Either way, his surroundings are pretty dark and depressing, so Daedalus decides to escape. With their homemade wings, he and Icarus fly over the ocean—but they only make it north about 100 miles before Icarus crashes and burns (literally). Daedalus names the sea where his son fell the Icarian Sea, which is part of today's Aegean Sea. Yep, these are all real places.
Speaking of real places—after Icarus's death, Daedalus flew about 600 miles west to the Italian island of Sicily where he made himself at home, befriending the island's ruler and becoming part of his court.
We've got one more setting snack for you. Before the dynamic duo takes off, Daedalus warns Icarus not to fly too close to either the sun or the ocean. Getting too near the sun will cause his wings to melt, and swooping down to the water will make them damp. But by sticking to a middle height, Icarus and his wings will make it through the journey just fine.
Moderation or "the middle path" is a key theme in this myth. If Icarus had resisted the urge to fly too high, he probably wouldn't have crashed and burned. Unfortunately, he gave into temptation, and left the middle path to soar into the sky. It seems like the myth is trying to teach us a lesson in practicing moderation in our own lives. According to the myth, by staying away from extremes (high or low), we'll be able to live happier, safer, and more productive lives. What do you think—are you on board?
The Hero's Journey is a framework that scholar Joseph Campbell came up with that many myths and stories follow. Many storytellers and story-readers find it a useful way to look at tale. (That's actually putting it lightly. Some people are straight-up obsessed.) Chris Vogler adapted Campbell's 17 stages of a hero's journey, which many screenwriters use while making movies. Vogler condensed Campbell's 17 stages down to 12, which is what we're using. Check out a general explanation of the 12 stages.
The story of Daedalus and Icarus doesn't fit perfectly into the Hero's Journey structure, but we're giving it a shot. As the gross old saying goes, there's more than one way to skin a cat. Here's how we've diced up the story:
Before their big adventure, Daedalus and Icarus are happily hanging out in King Minos's court. Sure, Daedalus is occasionally forced to do unsavory things (like build a maze so that King Minos could feed innocent people to the Minotaur), but overall, life is good.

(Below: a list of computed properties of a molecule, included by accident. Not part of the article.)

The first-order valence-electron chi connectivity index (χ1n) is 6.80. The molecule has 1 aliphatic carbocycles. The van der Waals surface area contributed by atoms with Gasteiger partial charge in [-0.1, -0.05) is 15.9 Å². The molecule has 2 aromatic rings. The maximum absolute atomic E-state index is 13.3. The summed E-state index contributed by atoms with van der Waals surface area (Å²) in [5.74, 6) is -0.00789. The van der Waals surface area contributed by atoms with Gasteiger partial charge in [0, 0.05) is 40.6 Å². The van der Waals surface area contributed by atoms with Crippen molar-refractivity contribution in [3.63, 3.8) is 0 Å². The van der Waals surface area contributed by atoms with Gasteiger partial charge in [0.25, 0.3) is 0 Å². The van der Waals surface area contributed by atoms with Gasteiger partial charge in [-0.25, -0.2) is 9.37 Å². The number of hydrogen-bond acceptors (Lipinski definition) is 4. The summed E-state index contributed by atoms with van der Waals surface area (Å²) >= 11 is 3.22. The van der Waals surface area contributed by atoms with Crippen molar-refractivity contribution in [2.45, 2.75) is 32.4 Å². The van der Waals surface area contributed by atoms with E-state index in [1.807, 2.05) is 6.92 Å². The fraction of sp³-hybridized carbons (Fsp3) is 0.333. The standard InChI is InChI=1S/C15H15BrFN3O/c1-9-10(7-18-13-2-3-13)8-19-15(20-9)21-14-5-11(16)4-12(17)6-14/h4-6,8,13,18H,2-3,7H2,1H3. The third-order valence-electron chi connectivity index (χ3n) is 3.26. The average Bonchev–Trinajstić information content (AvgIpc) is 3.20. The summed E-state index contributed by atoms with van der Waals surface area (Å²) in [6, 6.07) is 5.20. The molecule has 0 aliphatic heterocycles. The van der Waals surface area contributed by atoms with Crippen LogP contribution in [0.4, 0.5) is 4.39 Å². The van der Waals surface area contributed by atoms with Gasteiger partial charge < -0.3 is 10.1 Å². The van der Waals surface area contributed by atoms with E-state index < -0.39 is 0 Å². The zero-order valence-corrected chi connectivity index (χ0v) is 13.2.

Things change once King Minos becomes angry with Daedalus for helping Theseus slay the Minotaur. He imprisons the inventor and his son in the Labyrinth, which is gross and probably smells like a dead monster. Daedalus loses his freedom, and must use his inventing powers to escape! Go, go, gadget!
This stage doesn't really apply to the story. Right off the bat, Daedalus knows that he must escape the Labyrinth and the island of Crete. He never doubts the call of his own instincts to get the stink out of there.
Again, not applicable. Sorry, Shmoopers. Daedalus has no mentor, because he is Greece's greatest craftsman. In order to "meet the mentor," all he has to do is check-in with himself and brainstorm a great idea—which he does.
Strapping a pair of wings to his back, Daedalus is the first human to cross the threshold of the sky. He flies into the open air, and his wings successfully keep him aloft. Huzzah!
Daedalus puts a pair of wings on Icarus, and the two take off. Daedalus keeps looking over his shoulder to make sure that his little guy is doing well: he's worried that Icarus will dampen his wings with seawater or melt them with the heat of the sun.
Enjoying his newfound powers of flight, Icarus starts to push the limits of his wings. He ignores his father's advice to remain at a sensible height, and flies higher and higher, towards the sun. This isn't going to end well.
Icarus's wings melt. He plummets to the sea, calling out to his dad as he falls. Daedalus can't make it in time, and Icarus drowns.
If this were a myth with a happy ending, Daedalus would have caught Icarus, or at least rescued him from the sea. Unfortunately, this ain't no happy ending. The only "rewards" Daedalus gets are (a) a few of Icarus' feathers floating in the water and (b) the realization that great inventions can have terrible consequences, and that trying to overcome nature is sometimes a rotten idea.